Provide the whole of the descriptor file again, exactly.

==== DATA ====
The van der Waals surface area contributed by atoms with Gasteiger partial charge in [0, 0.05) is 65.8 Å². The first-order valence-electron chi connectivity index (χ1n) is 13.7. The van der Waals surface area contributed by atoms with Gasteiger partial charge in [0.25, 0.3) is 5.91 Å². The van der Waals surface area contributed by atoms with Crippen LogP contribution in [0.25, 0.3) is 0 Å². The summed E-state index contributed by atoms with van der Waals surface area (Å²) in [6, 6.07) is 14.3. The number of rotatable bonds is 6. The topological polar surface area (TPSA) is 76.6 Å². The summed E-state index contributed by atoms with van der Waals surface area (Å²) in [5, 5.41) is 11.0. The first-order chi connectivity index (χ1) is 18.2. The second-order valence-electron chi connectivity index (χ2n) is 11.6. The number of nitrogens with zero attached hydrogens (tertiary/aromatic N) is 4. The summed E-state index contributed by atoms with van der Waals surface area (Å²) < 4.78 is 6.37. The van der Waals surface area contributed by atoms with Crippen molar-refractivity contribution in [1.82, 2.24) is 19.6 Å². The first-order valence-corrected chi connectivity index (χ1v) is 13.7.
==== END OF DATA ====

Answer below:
The van der Waals surface area contributed by atoms with Gasteiger partial charge in [0, 0.05) is 65.8 Å². The first-order valence-electron chi connectivity index (χ1n) is 13.7. The van der Waals surface area contributed by atoms with Gasteiger partial charge in [0.25, 0.3) is 5.91 Å². The van der Waals surface area contributed by atoms with Crippen LogP contribution in [0.25, 0.3) is 0 Å². The summed E-state index contributed by atoms with van der Waals surface area (Å²) in [6, 6.07) is 14.3. The number of rotatable bonds is 6. The topological polar surface area (TPSA) is 76.6 Å². The summed E-state index contributed by atoms with van der Waals surface area (Å²) in [5, 5.41) is 11.0. The first-order chi connectivity index (χ1) is 18.2. The second-order valence-electron chi connectivity index (χ2n) is 11.6. The number of nitrogens with zero attached hydrogens (tertiary/aromatic N) is 4. The summed E-state index contributed by atoms with van der Waals surface area (Å²) < 4.78 is 6.37. The van der Waals surface area contributed by atoms with Crippen molar-refractivity contribution in [1.82, 2.24) is 19.6 Å². The first-order valence-corrected chi connectivity index (χ1v) is 13.7.